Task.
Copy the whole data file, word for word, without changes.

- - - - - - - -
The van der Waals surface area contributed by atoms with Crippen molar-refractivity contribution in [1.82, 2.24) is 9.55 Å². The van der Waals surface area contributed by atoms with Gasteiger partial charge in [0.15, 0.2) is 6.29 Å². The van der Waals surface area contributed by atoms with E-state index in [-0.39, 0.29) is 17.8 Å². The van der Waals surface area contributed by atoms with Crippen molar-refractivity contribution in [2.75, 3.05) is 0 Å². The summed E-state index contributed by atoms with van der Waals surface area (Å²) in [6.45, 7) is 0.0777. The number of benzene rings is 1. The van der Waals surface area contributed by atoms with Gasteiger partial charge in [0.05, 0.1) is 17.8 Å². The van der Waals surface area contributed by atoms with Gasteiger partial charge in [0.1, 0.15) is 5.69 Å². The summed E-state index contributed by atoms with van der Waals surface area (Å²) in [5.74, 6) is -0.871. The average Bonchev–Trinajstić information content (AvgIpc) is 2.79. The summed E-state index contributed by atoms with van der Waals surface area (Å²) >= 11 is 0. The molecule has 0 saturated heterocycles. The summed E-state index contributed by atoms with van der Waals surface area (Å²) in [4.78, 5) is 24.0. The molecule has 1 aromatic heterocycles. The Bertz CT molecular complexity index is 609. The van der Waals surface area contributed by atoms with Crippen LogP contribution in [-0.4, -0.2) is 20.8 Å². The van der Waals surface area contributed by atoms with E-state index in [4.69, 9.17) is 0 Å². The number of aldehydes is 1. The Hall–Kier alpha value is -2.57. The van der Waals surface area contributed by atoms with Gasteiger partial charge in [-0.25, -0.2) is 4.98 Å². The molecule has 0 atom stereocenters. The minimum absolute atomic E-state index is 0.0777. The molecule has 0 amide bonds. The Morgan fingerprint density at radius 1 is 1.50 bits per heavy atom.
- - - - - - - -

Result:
The van der Waals surface area contributed by atoms with Crippen molar-refractivity contribution in [1.82, 2.24) is 9.55 Å². The van der Waals surface area contributed by atoms with Gasteiger partial charge in [0.15, 0.2) is 6.29 Å². The van der Waals surface area contributed by atoms with E-state index in [-0.39, 0.29) is 17.8 Å². The van der Waals surface area contributed by atoms with Crippen molar-refractivity contribution in [2.75, 3.05) is 0 Å². The summed E-state index contributed by atoms with van der Waals surface area (Å²) in [6.45, 7) is 0.0777. The number of benzene rings is 1. The van der Waals surface area contributed by atoms with Gasteiger partial charge in [0.05, 0.1) is 17.8 Å². The van der Waals surface area contributed by atoms with Gasteiger partial charge in [0.1, 0.15) is 5.69 Å². The summed E-state index contributed by atoms with van der Waals surface area (Å²) in [5.74, 6) is -0.871. The average Bonchev–Trinajstić information content (AvgIpc) is 2.79. The summed E-state index contributed by atoms with van der Waals surface area (Å²) >= 11 is 0. The molecule has 0 saturated heterocycles. The summed E-state index contributed by atoms with van der Waals surface area (Å²) in [4.78, 5) is 24.0. The molecule has 1 aromatic heterocycles. The Bertz CT molecular complexity index is 609. The van der Waals surface area contributed by atoms with Crippen LogP contribution in [-0.4, -0.2) is 20.8 Å². The van der Waals surface area contributed by atoms with E-state index in [4.69, 9.17) is 0 Å². The number of aldehydes is 1. The Hall–Kier alpha value is -2.57. The van der Waals surface area contributed by atoms with Gasteiger partial charge in [-0.25, -0.2) is 4.98 Å². The molecule has 0 atom stereocenters. The minimum absolute atomic E-state index is 0.0777. The molecule has 0 amide bonds. The Morgan fingerprint density at radius 1 is 1.50 bits per heavy atom.